When it comes to classic trucks, there’s a reason why some builders stick with a stock restoration or time-honored traditional modifications. It’s risk management. Doing something the way people before you have done it is safe; it ensures that what you do will be accepted—at least by the previous person who did it. Trying something different—not so safe. There’s always the chance that changing something won’t work. If you’re going to customize a classic truck, you want to be sure that the custom and the classic fit together. Ralph Holguin’s ’56 F-100 exemplifies how it looks when the combination really works.

The classic part was easy. Ford took care of that when they introduced the F-100 pickup, and it’s as classic today as a Fender Strat or a pair of Ray-Bans. When Ralph was growing up, his father drove a Ford pickup, and that truck is part of the memories he has of his dad during those days. Ralph says he built this truck in homage to him.

Finding the right raw material was straightforward. Ralph knew he wanted a ’56 F-100. He found the perfect subject at a local swap meet. Typically, there was some competition from another interested enthusiast, “but we were the lucky ones,” he told us.

The original plan was to keep the project simple. Just a straightforward restoration—safe, you might say. So what happened? As the head of RMD Group and RMD Garage, builders of some of the world’s most advanced high-performance cars and trucks, Ralph has a reputation for going big. And this truck, he says, ended up being his biggest build. “I really wanted to make it very modern and clean, but at the same time still pay tribute to its era. I didn’t just want a custom truck, I wanted a one-of-a-kind custom truck that would be beyond amazing.”

Taking a project to that level requires careful planning and execution. Ralph assembled a build team that included Felix Gomez, David Ortiz, and Juan Carlos “Mosco” Lomas.

The project picked up momentum when Ralph decided to extract the truck’s other-brand engine, and get a Ford back in his Ford—but nothing predictable. He made a call to Vaughn Gittin Jr., one of the most successful competitors in the Formula drifting series. Gittin helped Ralph get a new Coyote modular engine from Ford Racing. “That changed the whole plan,” Ralph said. “We knew we had to do something great to go along with the engine.”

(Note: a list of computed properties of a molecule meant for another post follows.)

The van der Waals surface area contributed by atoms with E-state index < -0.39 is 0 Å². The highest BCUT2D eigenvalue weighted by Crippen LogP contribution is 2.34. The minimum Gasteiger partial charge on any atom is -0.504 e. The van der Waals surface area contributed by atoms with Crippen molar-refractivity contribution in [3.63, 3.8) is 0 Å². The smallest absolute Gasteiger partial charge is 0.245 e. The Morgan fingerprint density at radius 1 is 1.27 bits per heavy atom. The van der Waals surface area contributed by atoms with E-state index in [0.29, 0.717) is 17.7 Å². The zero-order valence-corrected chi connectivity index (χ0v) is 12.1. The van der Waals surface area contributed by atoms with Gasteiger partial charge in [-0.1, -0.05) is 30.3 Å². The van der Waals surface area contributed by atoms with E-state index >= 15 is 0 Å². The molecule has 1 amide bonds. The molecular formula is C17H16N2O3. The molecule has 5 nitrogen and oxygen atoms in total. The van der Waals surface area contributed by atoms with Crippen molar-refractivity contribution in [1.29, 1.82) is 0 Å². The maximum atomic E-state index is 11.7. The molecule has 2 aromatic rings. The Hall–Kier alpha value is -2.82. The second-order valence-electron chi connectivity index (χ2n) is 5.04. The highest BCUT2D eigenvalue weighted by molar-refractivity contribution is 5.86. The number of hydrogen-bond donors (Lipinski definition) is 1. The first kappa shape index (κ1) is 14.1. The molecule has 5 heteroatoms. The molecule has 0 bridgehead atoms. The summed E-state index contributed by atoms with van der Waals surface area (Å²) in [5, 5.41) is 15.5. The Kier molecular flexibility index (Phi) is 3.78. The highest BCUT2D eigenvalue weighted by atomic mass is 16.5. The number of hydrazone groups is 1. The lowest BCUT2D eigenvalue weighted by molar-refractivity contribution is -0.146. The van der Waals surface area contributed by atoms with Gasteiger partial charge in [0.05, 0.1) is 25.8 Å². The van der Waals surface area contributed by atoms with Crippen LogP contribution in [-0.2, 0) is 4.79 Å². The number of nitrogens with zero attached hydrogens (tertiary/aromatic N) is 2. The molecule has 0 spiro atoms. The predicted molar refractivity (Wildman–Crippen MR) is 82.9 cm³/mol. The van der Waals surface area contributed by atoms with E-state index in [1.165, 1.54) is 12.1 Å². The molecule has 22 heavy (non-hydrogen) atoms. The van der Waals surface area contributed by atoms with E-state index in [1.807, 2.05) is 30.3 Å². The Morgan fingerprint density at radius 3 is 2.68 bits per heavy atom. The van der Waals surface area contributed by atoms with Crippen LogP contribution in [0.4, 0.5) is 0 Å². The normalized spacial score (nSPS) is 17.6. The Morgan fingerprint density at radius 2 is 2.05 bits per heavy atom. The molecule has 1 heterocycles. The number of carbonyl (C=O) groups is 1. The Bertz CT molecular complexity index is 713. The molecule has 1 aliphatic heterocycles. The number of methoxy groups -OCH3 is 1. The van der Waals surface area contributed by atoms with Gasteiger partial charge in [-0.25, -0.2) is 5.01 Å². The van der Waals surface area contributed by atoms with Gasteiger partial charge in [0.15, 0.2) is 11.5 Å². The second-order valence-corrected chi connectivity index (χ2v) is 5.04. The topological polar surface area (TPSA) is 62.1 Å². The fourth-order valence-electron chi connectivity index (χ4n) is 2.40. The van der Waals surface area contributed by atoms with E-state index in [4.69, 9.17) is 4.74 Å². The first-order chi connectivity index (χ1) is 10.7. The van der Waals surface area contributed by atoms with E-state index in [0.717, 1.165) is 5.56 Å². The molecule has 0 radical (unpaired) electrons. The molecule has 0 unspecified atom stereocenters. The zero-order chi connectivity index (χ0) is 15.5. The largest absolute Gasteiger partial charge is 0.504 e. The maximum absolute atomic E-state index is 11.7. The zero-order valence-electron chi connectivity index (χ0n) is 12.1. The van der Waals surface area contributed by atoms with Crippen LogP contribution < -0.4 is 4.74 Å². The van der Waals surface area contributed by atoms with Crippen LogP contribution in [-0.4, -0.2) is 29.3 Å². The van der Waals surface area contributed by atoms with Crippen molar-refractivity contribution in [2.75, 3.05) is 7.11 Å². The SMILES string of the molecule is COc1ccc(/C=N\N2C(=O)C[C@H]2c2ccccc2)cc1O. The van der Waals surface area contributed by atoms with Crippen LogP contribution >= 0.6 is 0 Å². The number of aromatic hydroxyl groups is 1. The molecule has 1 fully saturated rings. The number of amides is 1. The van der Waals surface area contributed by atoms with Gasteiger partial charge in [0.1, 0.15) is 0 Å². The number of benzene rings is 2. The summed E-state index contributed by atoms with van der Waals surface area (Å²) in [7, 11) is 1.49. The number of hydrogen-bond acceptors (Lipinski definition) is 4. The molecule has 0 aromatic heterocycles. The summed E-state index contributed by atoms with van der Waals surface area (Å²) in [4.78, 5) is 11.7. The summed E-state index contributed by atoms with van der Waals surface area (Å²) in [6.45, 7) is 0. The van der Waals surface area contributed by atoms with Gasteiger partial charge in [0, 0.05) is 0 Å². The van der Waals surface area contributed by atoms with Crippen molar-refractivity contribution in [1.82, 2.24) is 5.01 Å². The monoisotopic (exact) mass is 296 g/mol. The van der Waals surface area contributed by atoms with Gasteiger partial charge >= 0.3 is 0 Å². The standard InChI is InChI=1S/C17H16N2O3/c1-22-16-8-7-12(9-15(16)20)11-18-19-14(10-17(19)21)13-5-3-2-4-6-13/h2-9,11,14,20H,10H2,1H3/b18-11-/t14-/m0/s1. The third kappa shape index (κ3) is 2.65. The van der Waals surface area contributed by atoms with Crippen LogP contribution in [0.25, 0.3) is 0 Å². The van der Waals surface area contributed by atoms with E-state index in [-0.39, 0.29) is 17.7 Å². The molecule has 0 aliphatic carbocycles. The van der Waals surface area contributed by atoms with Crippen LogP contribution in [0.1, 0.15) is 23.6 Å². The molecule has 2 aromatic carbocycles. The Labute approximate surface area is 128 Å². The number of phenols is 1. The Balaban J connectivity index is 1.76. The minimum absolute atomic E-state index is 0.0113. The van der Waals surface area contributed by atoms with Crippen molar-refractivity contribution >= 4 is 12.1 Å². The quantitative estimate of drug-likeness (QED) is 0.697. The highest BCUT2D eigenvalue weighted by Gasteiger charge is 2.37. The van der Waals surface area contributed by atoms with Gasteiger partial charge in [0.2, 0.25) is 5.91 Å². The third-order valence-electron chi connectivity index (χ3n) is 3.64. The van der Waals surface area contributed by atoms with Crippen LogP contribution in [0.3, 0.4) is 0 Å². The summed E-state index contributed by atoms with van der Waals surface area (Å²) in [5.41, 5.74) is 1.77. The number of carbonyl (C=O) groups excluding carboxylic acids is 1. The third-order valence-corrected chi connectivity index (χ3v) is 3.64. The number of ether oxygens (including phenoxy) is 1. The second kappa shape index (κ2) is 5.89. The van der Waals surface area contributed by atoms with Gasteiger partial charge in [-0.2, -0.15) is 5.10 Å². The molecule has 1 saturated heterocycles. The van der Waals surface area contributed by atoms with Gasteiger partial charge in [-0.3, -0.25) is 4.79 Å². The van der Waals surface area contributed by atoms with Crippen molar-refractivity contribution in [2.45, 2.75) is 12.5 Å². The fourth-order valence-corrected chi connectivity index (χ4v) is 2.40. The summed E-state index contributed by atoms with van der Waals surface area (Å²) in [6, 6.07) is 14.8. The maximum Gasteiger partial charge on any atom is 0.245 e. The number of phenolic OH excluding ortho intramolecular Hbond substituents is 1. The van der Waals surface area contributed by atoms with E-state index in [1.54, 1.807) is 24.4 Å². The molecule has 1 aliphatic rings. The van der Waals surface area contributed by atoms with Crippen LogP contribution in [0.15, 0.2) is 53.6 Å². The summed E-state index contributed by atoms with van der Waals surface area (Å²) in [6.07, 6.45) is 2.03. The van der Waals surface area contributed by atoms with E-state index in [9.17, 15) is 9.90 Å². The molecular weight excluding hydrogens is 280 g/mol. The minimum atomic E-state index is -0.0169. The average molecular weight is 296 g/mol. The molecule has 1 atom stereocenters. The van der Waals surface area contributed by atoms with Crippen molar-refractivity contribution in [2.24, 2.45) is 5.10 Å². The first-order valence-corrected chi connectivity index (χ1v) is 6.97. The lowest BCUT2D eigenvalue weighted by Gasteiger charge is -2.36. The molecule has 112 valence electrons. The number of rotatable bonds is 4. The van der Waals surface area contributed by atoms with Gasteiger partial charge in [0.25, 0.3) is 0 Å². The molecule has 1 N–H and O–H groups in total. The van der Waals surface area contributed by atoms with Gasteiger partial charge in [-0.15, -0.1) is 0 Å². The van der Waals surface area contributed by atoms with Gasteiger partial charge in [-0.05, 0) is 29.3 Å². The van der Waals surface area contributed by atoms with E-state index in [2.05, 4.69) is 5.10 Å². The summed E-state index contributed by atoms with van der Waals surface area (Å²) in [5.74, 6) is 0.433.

The Coyote is the new Ford modular engine that got everyone’s attention when it was introduced a couple years ago. Formally known as the 5.0L Ti-VCT, which is easier to say than “Twin Independent Variable Cam Timing” (but not as easy as “Coyote”), the all-aluminum engine is available as a crate engine from Ford Racing—or wrapped in a Mustang. Making a modestly estimated 412 horsepower, it’s what every F-100 needs. Putting that power to use is a six-speed manual transmission with an Exedy racing clutch.

Underneath, the chassis was entirely rebuilt, starting with custom fabricated framerails. The frontend was then upgraded with a Mustang II-style independent suspension. At the other end, a 3.73:1 rearend was recruited from a second-generation Ford SVT Lightning truck, and a four-link system was added. Air suspension components from RideTech were added at both ends to improve handling and ride quality, and help provide the truck’s low posture and ready-to-go rake. Stopping is not a problem with a Mustang GT master cylinder feeding Wilwood 16-inch disc brakes at all corners.

The combination of contemporary and classics continues inside the ’56 where the RMD Garage team replaced the mid-century bench with a pair of built-for-comfort Lexus buckets. The upholstery is deep red leather, and the pattern is a modern version of a ’50s style, updated with 5.0 emblems. The door panels and headliner were similarly finished in leather and aluminum.